As Friedberg points out, countries in the region are, in varying degrees, wary of China’s rise. But the predominant trend over the last decade has been for them to move closer to Beijing. This, of course, was the pattern over the many centuries of the tributary system, a situation now being resumed as China once more assumes its position as the major economic power in the region. China’s neighbors will be increasingly disinclined to antagonize it, because they are fully aware that their economic futures are bound up far more with Beijing than with Washington.
Friedberg similarly gives insufficient weight to America’s economic decline. True, he recognizes that the Western financial crisis has hurt America badly, while China has been relatively little touched. But the effect of the crisis has been even more profound than is generally understood: it has ushered in a new era defined by American decline and the beginnings of a Chinese economic world order. So it is essential that America set itself realistic targets with regard to China and not seek to deal with the world as it was, but rather how it will be.
This brings me to Friedberg’s conclusion. For the most part, the tenor of the book is considered, balanced, informative and restrained, even somewhat tentative in tone. In the final chapter, however, he adopts a far more strident voice. He takes issue with what he describes as the “Shanghai Coalition,” those in the United States who advocate engagement with China rather than containment, accusing them of self-interest or worse, and he mounts a fierce case for developing new military systems for projecting American power, including “long-endurance unmanned aerial vehicles, submerged or low-observable ‘arsenal ships’ loaded with precision weapons, long-range conventional ballistic missiles and perhaps a new intercontinental-range stealthy manned bomber.” Combined with a more assertive approach to China, he calls for a new security framework in Asia that includes the United States — now largely excluded from regional organizations — and what he describes as a “community of Asian democracies” designed specifically to neutralize Chinese ambitions.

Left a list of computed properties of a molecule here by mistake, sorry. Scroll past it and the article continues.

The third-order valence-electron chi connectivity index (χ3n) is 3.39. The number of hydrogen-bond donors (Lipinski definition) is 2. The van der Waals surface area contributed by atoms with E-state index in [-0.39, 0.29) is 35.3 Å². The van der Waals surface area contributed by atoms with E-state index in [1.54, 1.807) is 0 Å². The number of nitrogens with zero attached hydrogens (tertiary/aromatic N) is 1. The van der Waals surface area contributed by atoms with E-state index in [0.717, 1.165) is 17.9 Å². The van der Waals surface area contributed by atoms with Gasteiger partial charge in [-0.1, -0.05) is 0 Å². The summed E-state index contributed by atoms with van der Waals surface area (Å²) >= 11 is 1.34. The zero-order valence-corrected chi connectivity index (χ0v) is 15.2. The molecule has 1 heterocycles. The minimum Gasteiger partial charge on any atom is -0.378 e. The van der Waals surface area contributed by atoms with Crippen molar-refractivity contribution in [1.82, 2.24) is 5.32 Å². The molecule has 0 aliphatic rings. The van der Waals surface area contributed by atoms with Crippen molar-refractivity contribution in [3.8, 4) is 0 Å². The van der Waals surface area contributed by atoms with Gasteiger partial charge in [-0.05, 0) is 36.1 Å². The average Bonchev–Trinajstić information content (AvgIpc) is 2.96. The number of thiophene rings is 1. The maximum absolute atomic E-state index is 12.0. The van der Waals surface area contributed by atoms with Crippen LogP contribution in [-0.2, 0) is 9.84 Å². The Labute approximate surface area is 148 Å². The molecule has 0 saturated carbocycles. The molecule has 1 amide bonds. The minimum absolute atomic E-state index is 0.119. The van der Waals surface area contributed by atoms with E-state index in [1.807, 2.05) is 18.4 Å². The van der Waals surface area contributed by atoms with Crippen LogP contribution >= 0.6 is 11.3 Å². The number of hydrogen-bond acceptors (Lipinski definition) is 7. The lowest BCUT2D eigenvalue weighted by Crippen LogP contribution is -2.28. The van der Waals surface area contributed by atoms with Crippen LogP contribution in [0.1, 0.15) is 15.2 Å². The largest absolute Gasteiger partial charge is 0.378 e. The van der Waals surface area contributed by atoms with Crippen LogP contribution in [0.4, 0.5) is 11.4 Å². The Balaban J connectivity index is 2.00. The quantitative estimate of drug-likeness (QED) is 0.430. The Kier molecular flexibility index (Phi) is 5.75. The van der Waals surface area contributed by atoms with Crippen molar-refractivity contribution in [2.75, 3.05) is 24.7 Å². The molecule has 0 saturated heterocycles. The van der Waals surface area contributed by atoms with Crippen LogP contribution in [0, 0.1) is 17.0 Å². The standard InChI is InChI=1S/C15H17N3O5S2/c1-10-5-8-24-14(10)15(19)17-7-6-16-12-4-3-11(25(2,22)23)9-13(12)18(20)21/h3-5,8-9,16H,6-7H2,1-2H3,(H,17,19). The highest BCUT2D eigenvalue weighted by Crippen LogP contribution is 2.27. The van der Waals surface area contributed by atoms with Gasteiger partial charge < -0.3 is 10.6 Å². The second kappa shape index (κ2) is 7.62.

Essentially, Friedberg seeks to counter China’s rise in its own region by the deployment of hard power. This will inevitably lead to a more tense and dangerous international environment, quite possibly a new cold war. It is also highly doubtful whether it can be successful.
America’s problem, ultimately, is not military but economic, a point also made by Kissinger. If the Chinese economy, as projected by Goldman Sachs, overtakes the American economy by 2027, and is almost double the size by 2050, then hawkish responses to China’s power are misplaced. Instead, two very different emphases are required. First, America must concentrate on economic regeneration, including huge expenditure on modernizing its infrastructure and education system. Second, it must come to terms with the fact that China’s rise and America’s decline are not simply a result of a failure of policy but are rather one of those great — and highly infrequent — historical shifts that governments can do relatively little to affect, let alone prevent.